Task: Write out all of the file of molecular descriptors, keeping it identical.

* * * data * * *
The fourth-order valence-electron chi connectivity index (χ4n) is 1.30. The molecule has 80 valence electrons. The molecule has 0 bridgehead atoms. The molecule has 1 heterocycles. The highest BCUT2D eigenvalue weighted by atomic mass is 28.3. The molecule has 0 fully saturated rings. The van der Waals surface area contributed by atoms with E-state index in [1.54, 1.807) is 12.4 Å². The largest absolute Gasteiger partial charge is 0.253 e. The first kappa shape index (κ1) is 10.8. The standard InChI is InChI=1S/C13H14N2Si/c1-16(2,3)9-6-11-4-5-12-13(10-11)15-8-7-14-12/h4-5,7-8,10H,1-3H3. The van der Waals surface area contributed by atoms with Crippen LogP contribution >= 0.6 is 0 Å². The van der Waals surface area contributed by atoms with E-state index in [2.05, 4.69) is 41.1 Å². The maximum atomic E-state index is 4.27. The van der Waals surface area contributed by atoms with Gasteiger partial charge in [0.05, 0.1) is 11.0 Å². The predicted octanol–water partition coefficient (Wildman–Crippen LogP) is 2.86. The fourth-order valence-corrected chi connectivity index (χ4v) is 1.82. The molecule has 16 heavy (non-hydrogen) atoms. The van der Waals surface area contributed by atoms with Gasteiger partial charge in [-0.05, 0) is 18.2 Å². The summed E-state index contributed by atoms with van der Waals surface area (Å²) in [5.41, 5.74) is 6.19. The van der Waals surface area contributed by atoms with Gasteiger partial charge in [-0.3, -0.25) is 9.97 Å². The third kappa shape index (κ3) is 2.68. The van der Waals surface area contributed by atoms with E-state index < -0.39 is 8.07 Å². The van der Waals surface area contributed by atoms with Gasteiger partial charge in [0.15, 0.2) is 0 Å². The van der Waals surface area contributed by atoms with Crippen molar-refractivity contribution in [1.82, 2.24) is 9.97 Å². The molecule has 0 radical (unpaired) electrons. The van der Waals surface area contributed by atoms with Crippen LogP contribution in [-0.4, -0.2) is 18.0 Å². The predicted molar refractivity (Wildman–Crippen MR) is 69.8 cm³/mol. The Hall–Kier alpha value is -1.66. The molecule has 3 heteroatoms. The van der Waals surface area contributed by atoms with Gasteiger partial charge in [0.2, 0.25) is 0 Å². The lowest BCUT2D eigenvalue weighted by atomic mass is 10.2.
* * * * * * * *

The fourth-order valence-electron chi connectivity index (χ4n) is 1.30. The molecule has 80 valence electrons. The molecule has 0 bridgehead atoms. The molecule has 1 heterocycles. The highest BCUT2D eigenvalue weighted by atomic mass is 28.3. The molecule has 0 fully saturated rings. The van der Waals surface area contributed by atoms with E-state index in [1.54, 1.807) is 12.4 Å². The largest absolute Gasteiger partial charge is 0.253 e. The first kappa shape index (κ1) is 10.8. The standard InChI is InChI=1S/C13H14N2Si/c1-16(2,3)9-6-11-4-5-12-13(10-11)15-8-7-14-12/h4-5,7-8,10H,1-3H3. The van der Waals surface area contributed by atoms with Crippen LogP contribution >= 0.6 is 0 Å². The van der Waals surface area contributed by atoms with E-state index in [2.05, 4.69) is 41.1 Å². The maximum atomic E-state index is 4.27. The van der Waals surface area contributed by atoms with Gasteiger partial charge in [0.05, 0.1) is 11.0 Å². The predicted octanol–water partition coefficient (Wildman–Crippen LogP) is 2.86. The fourth-order valence-corrected chi connectivity index (χ4v) is 1.82. The molecule has 16 heavy (non-hydrogen) atoms. The van der Waals surface area contributed by atoms with Gasteiger partial charge in [-0.05, 0) is 18.2 Å². The summed E-state index contributed by atoms with van der Waals surface area (Å²) in [5.41, 5.74) is 6.19. The van der Waals surface area contributed by atoms with Gasteiger partial charge in [-0.3, -0.25) is 9.97 Å². The third kappa shape index (κ3) is 2.68. The van der Waals surface area contributed by atoms with E-state index < -0.39 is 8.07 Å². The van der Waals surface area contributed by atoms with Gasteiger partial charge in [0.15, 0.2) is 0 Å². The van der Waals surface area contributed by atoms with Crippen molar-refractivity contribution in [1.82, 2.24) is 9.97 Å². The molecule has 0 radical (unpaired) electrons. The van der Waals surface area contributed by atoms with Crippen LogP contribution in [-0.4, -0.2) is 18.0 Å². The predicted molar refractivity (Wildman–Crippen MR) is 69.8 cm³/mol. The Hall–Kier alpha value is -1.66. The molecule has 3 heteroatoms. The van der Waals surface area contributed by atoms with Gasteiger partial charge in [0.2, 0.25) is 0 Å². The lowest BCUT2D eigenvalue weighted by atomic mass is 10.2.